Types of Conceptual Change

There are several different types of conceptual change, some of which are more difficult to achieve than others. Many educators aren’t aware of the different levels of difficulty, so they don’t adjust their instruction when confronting different cases. It isn’t always easy to know which kind of change is needed, and some change will require more time and effort on the part of both teachers and learners. Here we consider three broad types of conceptual change, beginning with the easiest and progressing toward the most challenging.

Elaborating on a Preexisting Concept

The easiest kind of conceptual change involves elaborating on an already existing conceptual structure. In biology, for example, students may learn how species’ anatomical features (e.g., teeth) convey information about the animal’s lifestyle (e.g., diet). Later they might investigate other body parts (e.g., claws, reproductive system) and extrapolate other behaviors (e.g., hunting, mating, cooperating). As students build a foundation of conceptual understanding, extending it with new evidence, knowledge, or experiences that fit well with their current thinking can be relatively easy to accomplish.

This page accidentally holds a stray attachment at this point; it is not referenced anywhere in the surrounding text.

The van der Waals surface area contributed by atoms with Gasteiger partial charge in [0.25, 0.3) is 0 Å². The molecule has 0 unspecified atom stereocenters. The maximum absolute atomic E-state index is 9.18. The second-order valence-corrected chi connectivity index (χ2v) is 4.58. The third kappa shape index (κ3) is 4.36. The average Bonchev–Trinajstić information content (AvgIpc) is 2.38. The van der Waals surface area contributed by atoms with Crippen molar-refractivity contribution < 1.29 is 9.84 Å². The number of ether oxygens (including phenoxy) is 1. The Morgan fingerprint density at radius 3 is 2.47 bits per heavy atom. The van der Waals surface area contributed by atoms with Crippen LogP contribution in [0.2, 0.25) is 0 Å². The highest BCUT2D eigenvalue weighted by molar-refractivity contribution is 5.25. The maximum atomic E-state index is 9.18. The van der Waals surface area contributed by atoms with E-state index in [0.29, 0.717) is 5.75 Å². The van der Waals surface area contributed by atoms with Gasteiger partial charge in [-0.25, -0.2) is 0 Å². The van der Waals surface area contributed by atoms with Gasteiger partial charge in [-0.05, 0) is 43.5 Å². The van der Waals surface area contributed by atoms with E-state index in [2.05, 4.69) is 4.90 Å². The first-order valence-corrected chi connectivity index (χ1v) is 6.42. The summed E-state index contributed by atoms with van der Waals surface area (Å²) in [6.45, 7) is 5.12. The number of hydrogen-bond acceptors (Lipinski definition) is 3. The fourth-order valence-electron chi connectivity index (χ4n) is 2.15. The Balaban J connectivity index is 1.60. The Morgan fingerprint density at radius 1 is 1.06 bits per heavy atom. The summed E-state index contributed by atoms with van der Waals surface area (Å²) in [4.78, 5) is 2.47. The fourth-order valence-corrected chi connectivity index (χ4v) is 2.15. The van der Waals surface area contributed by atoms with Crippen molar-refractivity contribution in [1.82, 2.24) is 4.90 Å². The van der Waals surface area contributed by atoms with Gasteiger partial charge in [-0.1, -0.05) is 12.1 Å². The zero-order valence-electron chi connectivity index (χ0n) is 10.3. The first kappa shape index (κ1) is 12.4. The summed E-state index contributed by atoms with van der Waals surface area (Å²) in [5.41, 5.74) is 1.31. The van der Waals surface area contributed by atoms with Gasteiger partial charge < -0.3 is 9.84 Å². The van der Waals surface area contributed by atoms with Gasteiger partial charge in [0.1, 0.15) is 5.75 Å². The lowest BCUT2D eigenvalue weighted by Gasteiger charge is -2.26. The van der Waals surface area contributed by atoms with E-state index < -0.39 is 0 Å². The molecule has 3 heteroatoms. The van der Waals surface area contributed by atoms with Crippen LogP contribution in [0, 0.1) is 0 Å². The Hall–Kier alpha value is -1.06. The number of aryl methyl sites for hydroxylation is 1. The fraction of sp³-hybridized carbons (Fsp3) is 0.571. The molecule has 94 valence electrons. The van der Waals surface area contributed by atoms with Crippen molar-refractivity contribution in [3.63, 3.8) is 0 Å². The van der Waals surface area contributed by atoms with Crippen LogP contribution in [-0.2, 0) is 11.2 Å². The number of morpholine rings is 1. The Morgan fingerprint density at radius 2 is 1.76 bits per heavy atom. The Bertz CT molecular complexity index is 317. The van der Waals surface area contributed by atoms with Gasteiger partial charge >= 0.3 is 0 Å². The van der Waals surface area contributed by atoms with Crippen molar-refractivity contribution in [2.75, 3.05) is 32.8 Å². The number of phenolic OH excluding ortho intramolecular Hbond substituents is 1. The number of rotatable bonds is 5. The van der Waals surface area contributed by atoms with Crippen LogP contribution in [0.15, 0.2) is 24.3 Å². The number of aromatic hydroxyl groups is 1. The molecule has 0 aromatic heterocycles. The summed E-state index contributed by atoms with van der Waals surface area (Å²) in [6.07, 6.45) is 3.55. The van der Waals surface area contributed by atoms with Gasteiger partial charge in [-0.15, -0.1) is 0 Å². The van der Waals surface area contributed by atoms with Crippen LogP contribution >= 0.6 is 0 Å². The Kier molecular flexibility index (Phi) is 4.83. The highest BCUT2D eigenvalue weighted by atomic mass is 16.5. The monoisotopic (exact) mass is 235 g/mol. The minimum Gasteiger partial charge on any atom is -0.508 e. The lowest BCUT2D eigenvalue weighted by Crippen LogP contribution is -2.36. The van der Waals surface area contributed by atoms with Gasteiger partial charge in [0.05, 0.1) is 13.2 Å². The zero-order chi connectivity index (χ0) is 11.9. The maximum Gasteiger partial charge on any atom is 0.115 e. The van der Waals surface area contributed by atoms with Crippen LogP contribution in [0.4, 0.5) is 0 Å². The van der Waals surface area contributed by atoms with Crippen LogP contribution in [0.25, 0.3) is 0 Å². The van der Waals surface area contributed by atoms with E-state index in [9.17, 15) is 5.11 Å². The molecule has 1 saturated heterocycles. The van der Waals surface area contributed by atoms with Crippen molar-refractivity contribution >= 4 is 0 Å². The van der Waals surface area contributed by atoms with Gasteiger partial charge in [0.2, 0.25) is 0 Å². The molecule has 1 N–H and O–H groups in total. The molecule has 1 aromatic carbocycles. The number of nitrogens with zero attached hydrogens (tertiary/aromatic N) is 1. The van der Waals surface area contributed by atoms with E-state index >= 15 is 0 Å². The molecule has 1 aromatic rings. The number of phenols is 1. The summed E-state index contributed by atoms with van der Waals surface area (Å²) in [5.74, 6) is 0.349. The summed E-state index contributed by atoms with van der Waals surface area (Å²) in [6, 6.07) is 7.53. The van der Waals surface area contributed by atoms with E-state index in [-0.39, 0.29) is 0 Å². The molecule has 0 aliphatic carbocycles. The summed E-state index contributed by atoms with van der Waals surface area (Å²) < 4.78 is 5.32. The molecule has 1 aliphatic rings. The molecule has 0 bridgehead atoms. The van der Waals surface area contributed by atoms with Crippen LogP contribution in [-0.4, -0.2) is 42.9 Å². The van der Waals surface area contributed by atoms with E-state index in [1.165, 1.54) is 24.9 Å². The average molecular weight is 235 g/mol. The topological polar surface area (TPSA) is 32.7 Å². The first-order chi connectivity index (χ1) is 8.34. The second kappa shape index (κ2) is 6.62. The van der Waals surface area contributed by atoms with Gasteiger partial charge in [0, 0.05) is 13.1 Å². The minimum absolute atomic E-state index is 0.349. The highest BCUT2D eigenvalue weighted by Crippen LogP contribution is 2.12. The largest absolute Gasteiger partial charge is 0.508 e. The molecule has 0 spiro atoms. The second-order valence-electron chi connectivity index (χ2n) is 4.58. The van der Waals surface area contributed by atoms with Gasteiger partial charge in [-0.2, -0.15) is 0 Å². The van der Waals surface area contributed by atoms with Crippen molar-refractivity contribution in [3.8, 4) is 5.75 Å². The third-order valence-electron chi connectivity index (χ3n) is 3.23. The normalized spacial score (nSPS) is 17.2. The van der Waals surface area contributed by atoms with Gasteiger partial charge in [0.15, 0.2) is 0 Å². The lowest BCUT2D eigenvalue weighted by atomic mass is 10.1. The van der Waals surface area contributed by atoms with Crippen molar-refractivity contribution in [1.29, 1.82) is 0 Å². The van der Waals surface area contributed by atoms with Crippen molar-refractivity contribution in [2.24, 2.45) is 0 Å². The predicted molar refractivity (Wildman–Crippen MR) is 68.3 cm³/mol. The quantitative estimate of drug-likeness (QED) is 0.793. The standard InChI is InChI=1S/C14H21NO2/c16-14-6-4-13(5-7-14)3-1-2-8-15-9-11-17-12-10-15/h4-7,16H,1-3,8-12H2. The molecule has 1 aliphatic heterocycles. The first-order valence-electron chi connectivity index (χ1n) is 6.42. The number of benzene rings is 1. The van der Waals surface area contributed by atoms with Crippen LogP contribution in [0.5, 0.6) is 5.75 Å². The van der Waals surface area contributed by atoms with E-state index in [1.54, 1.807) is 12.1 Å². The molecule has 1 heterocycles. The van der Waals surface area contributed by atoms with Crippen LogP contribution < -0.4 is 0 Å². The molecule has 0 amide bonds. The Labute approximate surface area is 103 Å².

Restructuring a Network of Concepts

A more challenging type of conceptual change involves thinking about a preexisting set of concepts in new ways. Grasping the idea of air as matter, for example, requires a change in understanding of the concepts of both air and matter. Once this new understanding of air is fully integrated, the old idea that “air is nothing” is no longer relevant and can be discarded.

Restructuring a network of concepts can also involve uniting concepts previously thought to be fundamentally different or separate. For example, children may initially see liquids and solids as fundamentally different from air. Later they may come to see that all matter is made up of tiny particles and can exist in different “phases.” This requires a shift from thinking of matter as something that can be directly perceived (as something you can see, feel, or touch) to something that takes up space and has mass. Similarly, they must shift from seeing weight as something that is defined and assessed perceptually (how heavy something feels) to a magnitude that is measured and quantified. These steps are necessary if students eventually are to differentiate between weight and density. This type of conceptual change can be difficult and may require



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